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date: 25 February 2024

Friendship in International Politicsfree

Friendship in International Politicsfree

  • Kristin HaugevikKristin HaugevikNorwegian Institute of International Affairs

Summary

In the international political discourse of the early 21st century, claims of friendship and “special ties” between states and their leaders are commonplace. Frequently reported by international media, such claims are often used as entry points for scholars and pundits seeking to evaluate the contents, relative strength, and present-day conditions of a given state-to-state relationship. Advancing the claim that friendships not only exist but also matter in and to the international political domain, international relations scholars began in the mid-2000s to trace and explore friendship—as a concept and practice—across time, societies, cultural contexts, and scientific disciplines. As part of the research agenda on friendship in international politics, scholars have explored why, how, and under what conditions friendships between states emerge, evolve, subsist, and dissolve; how amicable structures are typically organized; how they manifest themselves on a day-to-day basis; and what short- and long-term implications they may have for international political processes, dynamics, outcomes, and orders.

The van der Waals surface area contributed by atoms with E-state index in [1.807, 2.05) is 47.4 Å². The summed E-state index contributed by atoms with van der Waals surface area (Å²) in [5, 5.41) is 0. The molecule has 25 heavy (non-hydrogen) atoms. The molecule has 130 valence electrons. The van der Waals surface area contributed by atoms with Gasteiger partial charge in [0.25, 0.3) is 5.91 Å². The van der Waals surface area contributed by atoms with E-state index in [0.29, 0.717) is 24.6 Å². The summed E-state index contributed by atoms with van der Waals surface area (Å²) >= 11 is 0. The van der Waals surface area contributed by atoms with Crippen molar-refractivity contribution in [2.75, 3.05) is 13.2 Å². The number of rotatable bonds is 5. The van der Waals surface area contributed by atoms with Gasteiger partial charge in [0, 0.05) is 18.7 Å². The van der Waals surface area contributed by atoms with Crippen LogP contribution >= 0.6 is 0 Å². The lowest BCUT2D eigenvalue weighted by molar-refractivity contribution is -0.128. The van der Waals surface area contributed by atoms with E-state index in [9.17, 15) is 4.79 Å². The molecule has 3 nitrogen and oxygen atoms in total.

Subjects

  • Diplomacy
  • Foreign Policy
  • Identity
  • International Relations Theory
  • Political Sociology
  • Security Studies

Introduction

In the international political discourse of the early 21st century, claims of friendship and “special” ties between states and their leaders flourish. While some state representatives use the term liberally, others reserve it for a selected few. The relationship between the United States and Britain is by far the most profiled instance , but there are also a variety of other examples of dyads and constellations which political leaders, diplomats, scholars and pundits have described in friendships terms. In February 2022, Russia’s invasion of Ukraine pushed to the fore the question of how notions of friendship may affect actions, governance structures, and the international order writ large. As the war progressed, old friendship commitments were scorned and new ones prompted. scholars took a keen interest in how China’s pledge to a “no-limits” friendship with Russia shortly before the invasion would impact the development of the war (see e.g., Smith & Fallon, 2022).